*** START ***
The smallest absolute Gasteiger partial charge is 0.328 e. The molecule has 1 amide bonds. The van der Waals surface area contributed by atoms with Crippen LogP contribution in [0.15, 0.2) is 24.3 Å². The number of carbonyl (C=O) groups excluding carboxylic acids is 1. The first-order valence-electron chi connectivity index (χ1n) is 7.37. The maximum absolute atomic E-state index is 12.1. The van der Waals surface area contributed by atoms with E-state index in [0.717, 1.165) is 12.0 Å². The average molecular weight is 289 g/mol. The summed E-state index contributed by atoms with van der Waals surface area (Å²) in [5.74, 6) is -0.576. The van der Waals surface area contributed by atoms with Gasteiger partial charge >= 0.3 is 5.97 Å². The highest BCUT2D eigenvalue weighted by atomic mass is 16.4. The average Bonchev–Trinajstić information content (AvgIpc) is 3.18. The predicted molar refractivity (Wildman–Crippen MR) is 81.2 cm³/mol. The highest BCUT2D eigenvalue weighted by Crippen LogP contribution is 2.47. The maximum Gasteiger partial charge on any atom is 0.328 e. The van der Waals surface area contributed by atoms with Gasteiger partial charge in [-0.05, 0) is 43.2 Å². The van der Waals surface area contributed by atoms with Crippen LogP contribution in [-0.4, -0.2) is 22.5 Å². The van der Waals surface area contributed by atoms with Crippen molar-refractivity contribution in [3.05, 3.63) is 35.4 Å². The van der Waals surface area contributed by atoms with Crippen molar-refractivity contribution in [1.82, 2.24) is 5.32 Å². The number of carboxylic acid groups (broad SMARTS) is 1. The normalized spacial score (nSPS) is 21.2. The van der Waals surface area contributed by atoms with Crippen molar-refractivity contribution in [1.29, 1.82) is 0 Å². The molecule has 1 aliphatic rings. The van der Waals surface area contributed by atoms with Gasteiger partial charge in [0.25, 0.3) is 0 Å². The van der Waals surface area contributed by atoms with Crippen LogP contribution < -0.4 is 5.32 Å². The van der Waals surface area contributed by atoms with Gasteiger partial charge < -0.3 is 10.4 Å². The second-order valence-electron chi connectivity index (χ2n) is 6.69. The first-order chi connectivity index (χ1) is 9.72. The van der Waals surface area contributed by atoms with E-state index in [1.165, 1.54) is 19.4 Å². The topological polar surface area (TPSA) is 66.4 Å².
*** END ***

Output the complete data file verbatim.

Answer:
The smallest absolute Gasteiger partial charge is 0.328 e. The molecule has 1 amide bonds. The van der Waals surface area contributed by atoms with Crippen LogP contribution in [0.15, 0.2) is 24.3 Å². The number of carbonyl (C=O) groups excluding carboxylic acids is 1. The first-order valence-electron chi connectivity index (χ1n) is 7.37. The maximum absolute atomic E-state index is 12.1. The van der Waals surface area contributed by atoms with E-state index in [0.717, 1.165) is 12.0 Å². The average molecular weight is 289 g/mol. The summed E-state index contributed by atoms with van der Waals surface area (Å²) in [5.74, 6) is -0.576. The van der Waals surface area contributed by atoms with Gasteiger partial charge >= 0.3 is 5.97 Å². The highest BCUT2D eigenvalue weighted by atomic mass is 16.4. The average Bonchev–Trinajstić information content (AvgIpc) is 3.18. The predicted molar refractivity (Wildman–Crippen MR) is 81.2 cm³/mol. The highest BCUT2D eigenvalue weighted by Crippen LogP contribution is 2.47. The maximum Gasteiger partial charge on any atom is 0.328 e. The van der Waals surface area contributed by atoms with Gasteiger partial charge in [-0.05, 0) is 43.2 Å². The van der Waals surface area contributed by atoms with Crippen LogP contribution in [-0.4, -0.2) is 22.5 Å². The van der Waals surface area contributed by atoms with Crippen molar-refractivity contribution in [3.05, 3.63) is 35.4 Å². The van der Waals surface area contributed by atoms with Crippen molar-refractivity contribution in [1.82, 2.24) is 5.32 Å². The number of carboxylic acid groups (broad SMARTS) is 1. The normalized spacial score (nSPS) is 21.2. The van der Waals surface area contributed by atoms with Crippen molar-refractivity contribution in [1.29, 1.82) is 0 Å². The molecule has 1 aliphatic rings. The van der Waals surface area contributed by atoms with Gasteiger partial charge in [0.25, 0.3) is 0 Å². The van der Waals surface area contributed by atoms with Crippen LogP contribution < -0.4 is 5.32 Å². The van der Waals surface area contributed by atoms with Gasteiger partial charge < -0.3 is 10.4 Å². The second-order valence-electron chi connectivity index (χ2n) is 6.69. The first-order chi connectivity index (χ1) is 9.72. The van der Waals surface area contributed by atoms with E-state index in [1.165, 1.54) is 19.4 Å². The topological polar surface area (TPSA) is 66.4 Å².